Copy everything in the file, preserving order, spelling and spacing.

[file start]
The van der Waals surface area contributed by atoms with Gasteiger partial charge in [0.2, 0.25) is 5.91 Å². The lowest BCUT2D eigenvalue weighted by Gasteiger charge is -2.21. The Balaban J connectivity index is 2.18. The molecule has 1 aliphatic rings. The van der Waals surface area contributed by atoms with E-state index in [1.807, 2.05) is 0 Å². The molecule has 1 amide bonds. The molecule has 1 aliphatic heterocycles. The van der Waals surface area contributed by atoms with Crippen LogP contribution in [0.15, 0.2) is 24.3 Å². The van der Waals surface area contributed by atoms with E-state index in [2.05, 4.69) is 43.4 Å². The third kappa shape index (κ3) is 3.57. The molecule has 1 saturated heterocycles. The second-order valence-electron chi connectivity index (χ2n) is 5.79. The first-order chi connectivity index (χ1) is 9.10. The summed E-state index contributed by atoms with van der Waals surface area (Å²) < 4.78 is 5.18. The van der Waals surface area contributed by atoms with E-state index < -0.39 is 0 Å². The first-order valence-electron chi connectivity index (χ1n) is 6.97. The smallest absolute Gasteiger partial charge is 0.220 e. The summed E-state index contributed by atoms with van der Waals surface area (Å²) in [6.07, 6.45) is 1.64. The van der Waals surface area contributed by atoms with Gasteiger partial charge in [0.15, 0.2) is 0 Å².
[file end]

The van der Waals surface area contributed by atoms with Gasteiger partial charge in [0.2, 0.25) is 5.91 Å². The lowest BCUT2D eigenvalue weighted by Gasteiger charge is -2.21. The Balaban J connectivity index is 2.18. The molecule has 1 aliphatic rings. The van der Waals surface area contributed by atoms with E-state index in [1.807, 2.05) is 0 Å². The molecule has 1 amide bonds. The molecule has 1 aliphatic heterocycles. The van der Waals surface area contributed by atoms with Crippen LogP contribution in [0.15, 0.2) is 24.3 Å². The van der Waals surface area contributed by atoms with E-state index in [2.05, 4.69) is 43.4 Å². The third kappa shape index (κ3) is 3.57. The molecule has 1 saturated heterocycles. The second-order valence-electron chi connectivity index (χ2n) is 5.79. The first-order chi connectivity index (χ1) is 9.10. The summed E-state index contributed by atoms with van der Waals surface area (Å²) < 4.78 is 5.18. The van der Waals surface area contributed by atoms with E-state index < -0.39 is 0 Å². The first-order valence-electron chi connectivity index (χ1n) is 6.97. The smallest absolute Gasteiger partial charge is 0.220 e. The summed E-state index contributed by atoms with van der Waals surface area (Å²) in [6.07, 6.45) is 1.64. The van der Waals surface area contributed by atoms with Gasteiger partial charge in [0.15, 0.2) is 0 Å².